My desire to be creative and my love of jewelry and beautiful stones merged perfectly about 12 years ago when I began playing with silver and genuine stones.
“Playing” eventually led to the development of my own line: Desert Designs Gemstone Jewelry. Living in Sedona, Arizona, where every other person you meet makes jewelry of some sort, it was difficult to find a market for my creations. Over time, my jewelry was sold locally in several different venues, as well as in a gift shop in Florida, and a crafts store in Ohio.
I also held a jewelry show every Saturday afternoon in the lobby of a small resort in Sedona.
In 2011, my husband and I visited Cotacachi, Ecuador, and while there, I bought alpaca blankets and ponchos for $15 to $20. In the hopes of starting an import export business, I took them back in my suitcases and displayed them at my weekly resort jewelry show.
I priced the blankets and ponchos at $50 each and sold everything in a relatively short period of time! People loved hearing about our trip, the people we purchased the items from, and knowing the items were made in a little town called Cotacachi.
When we decided to make a major life change and move permanently to Cotacachi, I figured making and selling jewelry would become a thing of the past. I couldn’t imagine purchasing supplies at U.S. prices and selling them at much lower Ecuadorian prices. If I was buying low in Ecuador and selling high in the U.S., it would have been a no-brainer, but the reverse didn’t seem do-able. As a result, I brought very few items with me.
However, to my surprise and delight, new friends and neighbors wanted to see my stuff. I showed them what I’d brought, sold a few pieces at reasonable-but-lower-than-U.S. prices, and began to rethink my decision to leave it all behind.
I asked anyone I knew who was traveling to the States to bring a small box back with them and eventually had enough supplies on hand to begin making necklaces, earrings, bracelets, and whatever other jewelry items friends and acquaintances requested.
A local art gallery and a Cotacachi arts and crafts store both carried my jewelry for a while. They sold a few items, but I found that after they added their mark-up to the cost, the final price was higher than most folks were willing to spend. I found myself thinking, “If only I could find a way to sell the items myself, there wouldn’t be any middle-man mark-up.”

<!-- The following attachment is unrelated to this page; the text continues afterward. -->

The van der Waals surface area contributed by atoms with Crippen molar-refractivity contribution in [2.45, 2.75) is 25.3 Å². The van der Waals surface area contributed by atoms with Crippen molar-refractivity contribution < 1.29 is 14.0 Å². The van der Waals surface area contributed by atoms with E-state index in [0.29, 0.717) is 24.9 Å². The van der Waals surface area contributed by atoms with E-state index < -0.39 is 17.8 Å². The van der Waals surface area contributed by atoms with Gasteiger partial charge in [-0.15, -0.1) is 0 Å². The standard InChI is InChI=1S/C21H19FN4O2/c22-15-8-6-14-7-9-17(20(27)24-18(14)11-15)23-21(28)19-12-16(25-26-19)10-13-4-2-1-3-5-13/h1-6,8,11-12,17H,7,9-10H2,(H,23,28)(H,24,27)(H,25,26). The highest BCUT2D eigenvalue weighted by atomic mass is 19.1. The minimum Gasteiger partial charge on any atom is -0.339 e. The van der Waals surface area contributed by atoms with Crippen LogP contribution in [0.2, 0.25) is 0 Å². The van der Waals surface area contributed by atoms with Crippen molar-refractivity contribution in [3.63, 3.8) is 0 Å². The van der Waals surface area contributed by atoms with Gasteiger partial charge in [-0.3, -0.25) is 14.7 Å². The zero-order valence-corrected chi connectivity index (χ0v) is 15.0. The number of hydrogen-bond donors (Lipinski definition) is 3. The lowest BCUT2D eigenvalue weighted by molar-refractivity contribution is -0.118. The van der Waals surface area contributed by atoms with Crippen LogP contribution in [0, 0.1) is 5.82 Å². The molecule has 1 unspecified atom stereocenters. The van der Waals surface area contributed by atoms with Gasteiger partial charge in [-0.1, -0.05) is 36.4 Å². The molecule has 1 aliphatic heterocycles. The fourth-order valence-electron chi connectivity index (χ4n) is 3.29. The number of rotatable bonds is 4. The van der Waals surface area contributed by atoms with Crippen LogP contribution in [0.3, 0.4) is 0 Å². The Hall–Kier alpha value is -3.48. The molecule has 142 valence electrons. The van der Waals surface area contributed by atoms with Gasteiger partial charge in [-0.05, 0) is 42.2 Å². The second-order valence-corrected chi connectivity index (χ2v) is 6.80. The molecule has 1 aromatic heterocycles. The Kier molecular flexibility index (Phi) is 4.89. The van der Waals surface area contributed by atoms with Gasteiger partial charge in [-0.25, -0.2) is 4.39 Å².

The Importing Fortunes program helped me consider home parties.
Would they be successful in Cotacachi? There are a lot of expats in the area and many people stay for a while and then move on to other locations in Ecuador. As a result, my target market would be constantly changing.
After much thought, I decided to give it a try. Since many expats are retired and living on once-a-month paychecks, I wanted to hold my party during the early part of each month, before everyone was broke and waiting for that next payday.
Most area gringos subscribe to Cotacachi’s expat newsletter, so it was my first choice for advertising. It’s emailed out three times a week and includes a wide variety of information: items for sale, items looking to purchase, freebies, looking for a doctor, recommendations for services, apartments for rent, up-coming events, etc.
My invitation asked those interested in attending to e-mail me ASAP to reserve their spot as space was limited. Once people contacted me, I added them to my mailing list.
In addition, I created a website to showcase my jewelry and tell people who I am, why I make jewelry, how to contact me, and urge them to get on the mailing list. See www.bevscherberger.wix.com/desertdesignsjewelry
When the date of my first party arrived, I was nervous, excited, hopeful, and eager to see how this new endeavor would be received.
I was thrilled to hear all the positive comments and to find people trying things on and having fun!
I served snacks, soda, wine, and desserts, and after everyone was shopped and snacked out, they left with a smile and a bag of new accessories. And, of course, I encouraged everyone to wear their purchased items and tell the world where they bought them!
It was a success!
I now hold a party once a month and each one is different. Sometimes I have only two or three attendees; sometimes there are as many as ten. But every month the party goes well, people are pleased with their selections, and I’m inspired to make more jewelry.
I’ve even done repairs for folks who have a beloved piece that needs some TLC.
And my opportunities have expanded. A lady that lives in the Bahamas and does home parties selling “Made in Ecuador” items contacted me back in April. Since then, she’s purchased over $1,000-worth of my jewelry to sell at her parties.
Interestingly enough, I’m exporting my own jewelry now! So I can say I have successfully been on both sides of the import/export fence!